Book Report: Paul Gregory's “the Political Economy Of Stalinism”

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Book Report: Paul Gregory's “The Political Economy of Stalinism”


The bloody defeats of communist revolutions in Germany and Hungary and the advent of Joseph Stalin as undisputed leader of the Communist Party of the Soviet Union, the largest and strongest communist organization in the world, led to departure from the concept of a world revolution and the adoption of a new paradigm known as “socialism in one country.” Leon Trotsky, another popular leader of the Russian Revolution, challenged Stalin's model by advocating a concept of “permanent revolution,” (Gregory, pp. 34-78) and after being expelled from the Soviet Union in 1929, he founded a Fourth International in 1938 to rival Comintern. The Trotskyist International, however, split into many fractions and was unable to establish itself as a viable alternative to Comintern. This paper presents book report of Paul Gregory's book The Political Economy of Stalinism in a concise and comprehensive way.

Paul Gregory's The Political Economy of Stalinism: A Book Report

Paul Gregory has long been one of the best known scholars in comparative economic systems theory, as well as the economic history of the Soviet Union. The collapse of the USSR ended the communist empire that was designed and implemented by Stalin. However, contrary to Professor Gregory's opinion, the post communist transition has by no means spelt the end of studies of the history and the political economy of the administrative-command system. What has, hopefully, ended is the regime of disinformation and secrecy, which prevented Western scholars from conducting research based on real primary statistical and archival data; the regime, that induced the creation a special brand of researchers--'sovietologists', who spent a good deal of time reconstructing unavailable data based on limited sources available in the public domain.

While the reasons for the failure of the Soviet economic experiment have been broadly discussed in the published literature, Paul Gregory moves far beyond the conventional text-book generalities about which he wrote in his previous publications. In 'The Political Economy of Stalinism' he attempts to explain how the system really worked, including: the practicalities of governance; accumulation of power and resources for investments; the creation of industrial potential; long-term versus operational planning (Gregory, pp. 34-78); the principal-agent conflict; the conflict between long and short-term planning decisions with their day-to-day managerial implementation; the monetary, financial, and budgetary mechanisms; and, finally, the reasons for and the processes of the decline and ultimate destruction of the system.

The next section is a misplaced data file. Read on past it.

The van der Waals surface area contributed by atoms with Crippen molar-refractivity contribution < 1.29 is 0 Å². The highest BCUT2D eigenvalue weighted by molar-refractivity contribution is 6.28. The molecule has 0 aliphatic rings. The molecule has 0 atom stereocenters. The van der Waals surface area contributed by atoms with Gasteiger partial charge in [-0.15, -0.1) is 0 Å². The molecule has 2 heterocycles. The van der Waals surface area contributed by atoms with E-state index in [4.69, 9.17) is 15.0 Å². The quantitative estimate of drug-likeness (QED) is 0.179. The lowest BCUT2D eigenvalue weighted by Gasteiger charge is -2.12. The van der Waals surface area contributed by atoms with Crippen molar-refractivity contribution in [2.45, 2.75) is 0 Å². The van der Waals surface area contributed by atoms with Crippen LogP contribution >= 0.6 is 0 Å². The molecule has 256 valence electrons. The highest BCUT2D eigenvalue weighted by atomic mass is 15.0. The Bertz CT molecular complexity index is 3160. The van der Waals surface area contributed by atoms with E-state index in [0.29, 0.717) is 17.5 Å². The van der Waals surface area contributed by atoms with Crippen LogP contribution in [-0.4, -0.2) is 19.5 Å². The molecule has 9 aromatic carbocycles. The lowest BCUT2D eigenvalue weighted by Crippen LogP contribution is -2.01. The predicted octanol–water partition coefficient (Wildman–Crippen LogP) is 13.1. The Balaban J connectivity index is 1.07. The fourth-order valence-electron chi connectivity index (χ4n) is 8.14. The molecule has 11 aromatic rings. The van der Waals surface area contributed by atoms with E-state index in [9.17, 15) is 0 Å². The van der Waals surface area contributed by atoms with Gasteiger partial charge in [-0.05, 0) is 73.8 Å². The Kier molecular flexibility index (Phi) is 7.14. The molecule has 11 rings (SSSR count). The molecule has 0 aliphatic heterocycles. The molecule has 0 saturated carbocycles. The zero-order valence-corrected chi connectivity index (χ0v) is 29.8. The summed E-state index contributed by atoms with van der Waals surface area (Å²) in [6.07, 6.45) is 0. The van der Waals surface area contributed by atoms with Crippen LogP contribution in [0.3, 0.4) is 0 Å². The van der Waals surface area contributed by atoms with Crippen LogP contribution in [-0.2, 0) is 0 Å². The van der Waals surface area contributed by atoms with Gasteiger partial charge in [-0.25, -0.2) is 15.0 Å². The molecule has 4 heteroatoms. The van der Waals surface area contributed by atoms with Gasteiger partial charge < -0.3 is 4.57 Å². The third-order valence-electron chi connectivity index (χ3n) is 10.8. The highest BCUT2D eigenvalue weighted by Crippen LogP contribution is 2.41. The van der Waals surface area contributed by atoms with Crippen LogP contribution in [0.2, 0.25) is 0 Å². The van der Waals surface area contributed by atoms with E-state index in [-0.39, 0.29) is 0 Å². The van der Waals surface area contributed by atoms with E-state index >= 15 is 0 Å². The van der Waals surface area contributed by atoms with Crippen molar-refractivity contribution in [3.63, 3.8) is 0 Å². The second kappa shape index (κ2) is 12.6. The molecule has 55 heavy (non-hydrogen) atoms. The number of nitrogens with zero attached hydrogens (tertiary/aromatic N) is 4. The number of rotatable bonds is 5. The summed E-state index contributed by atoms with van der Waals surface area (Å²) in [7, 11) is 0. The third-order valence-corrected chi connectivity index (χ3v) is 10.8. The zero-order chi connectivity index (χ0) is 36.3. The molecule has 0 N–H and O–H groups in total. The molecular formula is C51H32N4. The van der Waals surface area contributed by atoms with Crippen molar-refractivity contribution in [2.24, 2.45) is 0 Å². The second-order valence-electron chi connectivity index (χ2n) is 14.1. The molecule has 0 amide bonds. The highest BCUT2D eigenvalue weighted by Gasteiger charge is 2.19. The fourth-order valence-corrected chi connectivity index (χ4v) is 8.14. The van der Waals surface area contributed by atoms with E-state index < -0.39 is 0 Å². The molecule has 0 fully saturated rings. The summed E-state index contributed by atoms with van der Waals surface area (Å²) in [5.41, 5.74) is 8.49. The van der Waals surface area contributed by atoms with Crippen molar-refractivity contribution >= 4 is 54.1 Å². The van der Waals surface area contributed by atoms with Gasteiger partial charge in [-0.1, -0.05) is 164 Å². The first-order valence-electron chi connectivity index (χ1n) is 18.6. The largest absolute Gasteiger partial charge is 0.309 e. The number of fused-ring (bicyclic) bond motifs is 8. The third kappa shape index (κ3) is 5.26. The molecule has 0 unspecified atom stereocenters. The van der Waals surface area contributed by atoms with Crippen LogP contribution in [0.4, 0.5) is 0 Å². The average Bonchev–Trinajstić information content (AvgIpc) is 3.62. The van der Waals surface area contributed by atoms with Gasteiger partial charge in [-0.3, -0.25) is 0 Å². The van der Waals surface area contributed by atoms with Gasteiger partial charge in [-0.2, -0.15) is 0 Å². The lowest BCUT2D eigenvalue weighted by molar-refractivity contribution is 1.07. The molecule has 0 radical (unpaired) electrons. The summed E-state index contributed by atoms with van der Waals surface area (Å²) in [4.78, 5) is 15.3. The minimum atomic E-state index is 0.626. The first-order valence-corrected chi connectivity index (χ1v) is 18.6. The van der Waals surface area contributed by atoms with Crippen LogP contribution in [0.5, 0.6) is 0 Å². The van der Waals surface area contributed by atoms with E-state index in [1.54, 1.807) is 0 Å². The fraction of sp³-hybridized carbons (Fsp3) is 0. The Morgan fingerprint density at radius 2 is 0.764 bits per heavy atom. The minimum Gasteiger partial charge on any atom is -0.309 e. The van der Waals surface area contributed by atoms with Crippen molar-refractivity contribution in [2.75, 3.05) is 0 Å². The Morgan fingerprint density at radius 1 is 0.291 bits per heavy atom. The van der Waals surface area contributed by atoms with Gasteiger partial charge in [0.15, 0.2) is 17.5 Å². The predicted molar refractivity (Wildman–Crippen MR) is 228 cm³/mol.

The author concentrates on the initial two and a half decades of the world's first administrative-command economy. During the years between 1930s and early 1950s the country was ruled the by the brutal ideologist and designer of the system. For the first and only time the administrative-command economy existed in its most pure and overwhelming form, and, for the time being, its attempt to concentrate almost 100 percent of the economy in the hands of the central authorities, and accumulate almost all investment resources for enforced industrialisation and militarisation, was successful. That is why it was the purest real-life experiment, which subsequently attracted ...
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